She has to cry a lot before she understands that you are not the problem. That rather, she’s bothered by trauma from a long time ago. Even if she acknowledges that for a moment, she can forget it again. But eventually, she can remember it more often, until one day, she’ll never forget it again.

8. Even if you (sometimes) can’t do any of the above, try to remember that this is all a gift for you to grow. You don’t have to be happy about it, but you do have to be grateful to G^d for the challenge. It’s all a gift.

You could try to save this relationship. You could finally learn to love yourself enough. You can cure yourself of being naïve and overly hopeful. You can decide to say, “Enough is enough,” and go for divorce. But, in any case, use your unfortunate situation to improve yourself and your life.

You probably need to reread and reread the above to work with it.

Trying the above is more productive than worrying. Try to act rather than stay passive because the situation untreated will only worsen. If you stay (increasingly) ‘helpless,’ your kids may learn that being abusive is more attractive than being abused or that when abused in a relationship, there is nothing they can do. You don’t want them to learn either.

About the Author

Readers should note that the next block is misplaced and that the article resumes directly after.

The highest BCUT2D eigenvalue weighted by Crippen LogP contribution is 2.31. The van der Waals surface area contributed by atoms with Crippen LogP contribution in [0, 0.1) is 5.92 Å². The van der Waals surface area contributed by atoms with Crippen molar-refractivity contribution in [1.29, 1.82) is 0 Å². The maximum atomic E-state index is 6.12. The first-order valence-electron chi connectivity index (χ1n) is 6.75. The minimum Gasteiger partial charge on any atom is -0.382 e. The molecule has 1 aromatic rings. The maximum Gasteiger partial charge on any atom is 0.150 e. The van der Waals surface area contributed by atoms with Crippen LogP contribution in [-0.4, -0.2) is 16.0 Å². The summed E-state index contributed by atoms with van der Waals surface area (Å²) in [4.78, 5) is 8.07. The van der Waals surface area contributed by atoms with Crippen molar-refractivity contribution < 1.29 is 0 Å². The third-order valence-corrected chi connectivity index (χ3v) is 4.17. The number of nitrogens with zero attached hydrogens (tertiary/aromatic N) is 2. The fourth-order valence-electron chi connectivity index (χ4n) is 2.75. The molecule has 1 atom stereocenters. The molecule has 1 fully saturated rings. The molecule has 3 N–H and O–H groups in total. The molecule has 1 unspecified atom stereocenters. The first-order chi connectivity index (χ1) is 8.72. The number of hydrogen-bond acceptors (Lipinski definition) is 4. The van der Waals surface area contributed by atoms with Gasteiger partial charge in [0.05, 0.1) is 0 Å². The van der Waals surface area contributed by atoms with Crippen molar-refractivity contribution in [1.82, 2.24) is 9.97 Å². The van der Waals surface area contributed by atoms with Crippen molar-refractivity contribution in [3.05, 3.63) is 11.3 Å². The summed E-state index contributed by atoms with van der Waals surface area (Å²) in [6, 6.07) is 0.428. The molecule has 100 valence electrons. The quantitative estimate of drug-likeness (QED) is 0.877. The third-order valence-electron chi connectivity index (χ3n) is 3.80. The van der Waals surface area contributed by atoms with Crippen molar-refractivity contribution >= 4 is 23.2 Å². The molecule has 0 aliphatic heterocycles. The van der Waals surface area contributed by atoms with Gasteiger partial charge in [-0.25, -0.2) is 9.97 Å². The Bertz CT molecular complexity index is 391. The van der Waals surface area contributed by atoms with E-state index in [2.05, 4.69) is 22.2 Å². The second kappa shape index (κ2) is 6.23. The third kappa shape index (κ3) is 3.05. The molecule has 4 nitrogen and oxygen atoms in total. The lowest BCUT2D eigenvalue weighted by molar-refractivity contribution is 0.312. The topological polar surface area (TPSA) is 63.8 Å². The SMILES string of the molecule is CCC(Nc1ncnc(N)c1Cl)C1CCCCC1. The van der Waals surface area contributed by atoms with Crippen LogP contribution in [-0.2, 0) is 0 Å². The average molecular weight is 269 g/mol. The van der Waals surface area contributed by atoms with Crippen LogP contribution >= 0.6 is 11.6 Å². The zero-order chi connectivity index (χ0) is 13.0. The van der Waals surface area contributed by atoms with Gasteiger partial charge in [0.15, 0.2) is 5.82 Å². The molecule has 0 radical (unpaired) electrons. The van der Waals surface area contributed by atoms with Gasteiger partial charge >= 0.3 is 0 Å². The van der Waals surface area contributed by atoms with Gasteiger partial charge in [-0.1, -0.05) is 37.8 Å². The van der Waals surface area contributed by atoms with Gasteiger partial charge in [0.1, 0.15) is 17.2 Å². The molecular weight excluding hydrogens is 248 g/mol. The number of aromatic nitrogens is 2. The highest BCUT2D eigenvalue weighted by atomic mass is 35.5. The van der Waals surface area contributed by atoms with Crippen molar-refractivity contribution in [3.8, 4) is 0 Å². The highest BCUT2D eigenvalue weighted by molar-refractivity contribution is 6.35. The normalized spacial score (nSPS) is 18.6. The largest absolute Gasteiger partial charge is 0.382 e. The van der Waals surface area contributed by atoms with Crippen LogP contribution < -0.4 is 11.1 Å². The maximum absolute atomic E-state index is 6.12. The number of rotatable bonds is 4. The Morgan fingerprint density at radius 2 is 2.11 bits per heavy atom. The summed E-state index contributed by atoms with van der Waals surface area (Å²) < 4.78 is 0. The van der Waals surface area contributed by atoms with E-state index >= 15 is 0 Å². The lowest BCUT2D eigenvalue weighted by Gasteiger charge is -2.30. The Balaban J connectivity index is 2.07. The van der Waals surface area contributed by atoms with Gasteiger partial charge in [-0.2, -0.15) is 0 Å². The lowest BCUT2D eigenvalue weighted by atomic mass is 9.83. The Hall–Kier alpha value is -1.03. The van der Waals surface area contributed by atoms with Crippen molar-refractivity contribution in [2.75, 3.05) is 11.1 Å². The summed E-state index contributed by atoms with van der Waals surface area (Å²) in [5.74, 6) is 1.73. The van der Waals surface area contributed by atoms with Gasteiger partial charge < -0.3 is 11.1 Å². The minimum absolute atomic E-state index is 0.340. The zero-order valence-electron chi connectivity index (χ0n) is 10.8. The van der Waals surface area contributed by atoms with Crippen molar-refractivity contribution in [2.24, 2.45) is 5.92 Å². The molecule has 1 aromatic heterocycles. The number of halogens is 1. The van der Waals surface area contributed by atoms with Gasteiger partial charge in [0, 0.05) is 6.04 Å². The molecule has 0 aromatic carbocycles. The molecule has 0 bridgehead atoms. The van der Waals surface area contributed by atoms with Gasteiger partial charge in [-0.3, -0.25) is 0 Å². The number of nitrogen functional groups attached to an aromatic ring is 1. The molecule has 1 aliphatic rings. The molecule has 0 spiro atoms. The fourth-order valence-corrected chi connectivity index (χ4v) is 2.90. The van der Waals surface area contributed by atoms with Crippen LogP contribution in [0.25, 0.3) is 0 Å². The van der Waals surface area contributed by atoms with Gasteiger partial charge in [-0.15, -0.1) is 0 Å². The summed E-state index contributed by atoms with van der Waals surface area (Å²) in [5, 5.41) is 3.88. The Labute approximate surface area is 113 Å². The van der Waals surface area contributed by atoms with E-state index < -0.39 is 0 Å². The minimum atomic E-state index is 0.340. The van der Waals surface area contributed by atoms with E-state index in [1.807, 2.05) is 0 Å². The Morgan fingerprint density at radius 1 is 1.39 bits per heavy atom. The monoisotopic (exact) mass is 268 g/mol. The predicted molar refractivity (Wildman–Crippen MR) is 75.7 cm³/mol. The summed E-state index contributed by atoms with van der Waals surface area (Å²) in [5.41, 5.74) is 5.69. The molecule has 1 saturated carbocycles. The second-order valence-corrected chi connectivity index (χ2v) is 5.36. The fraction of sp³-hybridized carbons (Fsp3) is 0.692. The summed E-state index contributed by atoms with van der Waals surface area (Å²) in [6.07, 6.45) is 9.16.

MM is a prolific and creative writer and thinker, previously a daily blog contributor to the TOI. He often makes his readers laugh, mad, or assume he's nuts—close to perfect blogging. He's proud that his analytical short comments are removed both from left-wing and right-wing news sites. None of his content is generated by the new bore on the block, AI. * As a frontier thinker, he sees things many don't yet. He's half a prophet. Half. Let's not exaggerate. Or not at all because he doesn't claim G^d talks to him. He gives him good ideas—that's all. MM doesn't believe that people observe and think in a vacuum. He, therefore, wanted a broad bio that readers interested can track a bit what (lack of) backgrounds, experiences, and educations contribute to his visions. * This year, he will prioritize getting his unpublished books published rather than just blog posts. Next year, he hopes to focus on activism against human extinction. To find less-recent posts on a subject XXX among his over 2000 archived ones, go to the right-top corner of a Times of Israel page, click on the search icon and search "zuiden, XXX". One can find a second, wilder blog, to which one may subscribe too, here: or by clicking on the globe icon next to his picture on top. * Like most of his readers, he believes in being friendly, respectful, and loyal. However, if you think those are his absolute top priorities, you might end up disappointed. His first loyalty is to the truth. He will try to stay within the limits of democratic and Jewish law, but he won't lie to support opinions or people when don't deserve that. (Yet, we all make honest mistakes, which is just fine and does not justify losing support.) He admits that he sometimes exaggerates to make a point, which could have him come across as nasty, while in actuality, he's quite a lovely person to interact with. He holds - how Dutch - that a strong opinion doesn't imply intolerance of other views. * Sometimes he's misunderstood because his wide and diverse field of vision seldomly fits any specialist's box. But that's exactly what some love about him. He has written a lot about Psychology (including Sexuality and Abuse), Medicine (including physical immortality), Science (including basic statistics), Politics (Israel, the US, and the Netherlands, Activism - more than leftwing or rightwing, he hopes to highlight reality), Oppression and Liberation (intersectionally, for young people, the elderly, non-Whites, women, workers, Jews, LGBTQIA+, foreigners and anyone else who's dehumanized or exploited), Integrity, Philosophy, Jews (Judaism, Zionism, Holocaust and Jewish Liberation), the Climate Crisis, Ecology and Veganism, Affairs from the news, or the Torah Portion of the Week, or new insights that suddenly befell him. * Chronologically, his most influential teachers are his parents, Nico (natan) van Zuiden and Betty (beisye) Nieweg, Wim Kan, Mozart, Harvey Jackins, Marshal Rosenberg, Reb Shlomo Carlebach, and, lehavdil bein chayim lechayim, Rabbi Dr. Natan Lopes Cardozo, Rav Zev Leff, and Rav Meir Lubin. This short list doesn't mean to disrespect others who taught him a lot or a little. One of his rabbis calls him Mr. Innovation [Ish haChidushim]. Yet, his originalities seem to root deeply in traditional Judaism, though they may grow in unexpected directions. In fact, he claims he's modernizing nothing. Rather, mainly basing himself on the basic Hebrew Torah text, he tries to rediscover classical Jewish thought almost lost in thousands of years of stifling Gentile domination and Jewish assimilation. (He pleads for a close reading of the Torah instead of going by rough assumptions of what it would probably mean and before fleeing to Commentaries.) This, in all aspects of life, but prominently in the areas of Free Will, Activism, Homosexuality for men, and Redemption. * He hopes that his words will inspire and inform, and disturb the comfortable and comfort the disturbed. He aims to bring a fresh perspective rather than harp on the obvious and familiar. When he can, he loves to write encyclopedic overviews. He doesn't expect his readers to agree. Rather, original minds should be disputed. In short, his main political positions are among others: anti-Trumpism, for Zionism, Intersectionality, non-violence, anti those who abuse democratic liberties, anti the fake ME peace process, for original-Orthodoxy, pro-Science, pro-Free Will, anti-blaming-the-victim, and for down-to-earth, classical optimism, and happiness. Read his blog on how he attempts to bridge any tensions between those ideas or fields. * He is a fetal survivor of the pharmaceutical industry (, born in 1953 to his parents who were Dutch-Jewish Holocaust survivors who met in the largest concentration camp in the Netherlands, Westerbork. He grew up a humble listener. It took him decades to become a speaker too, and decades more to admit to being a genius. But his humility was his to keep. And so was his honesty. Bullies and con artists almost instantaneously envy and hate him. He hopes to bring new things and not just preach to the choir. * He holds a BA in medicine (University of Amsterdam) – is half a doctor. He practices Re-evaluation Co-counseling since 1977, is not an official teacher anymore, and became a friendly, powerful therapist. He became a social activist, became religious, made Aliyah, and raised three wonderful kids. Previously, for decades, he was known to the Jerusalem Post readers as a frequent letter writer. For a couple of years, he was active in hasbara to the Dutch-speaking public. He wrote an unpublished tome about Jewish Free Will. He's a strict vegan since 2008. He's an Orthodox Jew but not a rabbi. * His writing has been made possible by an allowance for second-generation Holocaust survivors from the Netherlands. It has been his dream since he was 38 to try to make a difference by teaching through writing. He had three times 9-out-of-10 for Dutch at his high school finals but is spending his days communicating in English and Hebrew - how ironic. G-d must have a fine sense of humor. In case you wonder - yes, he is a bit dyslectic. If you're a native English speaker and wonder why you should read from people whose English is only their second language, consider the advantage of having an original peek outside of your cultural bubble. * To send any personal reaction to him, scroll to the top of the blog post and click Contact Me. * His newest books you may find here: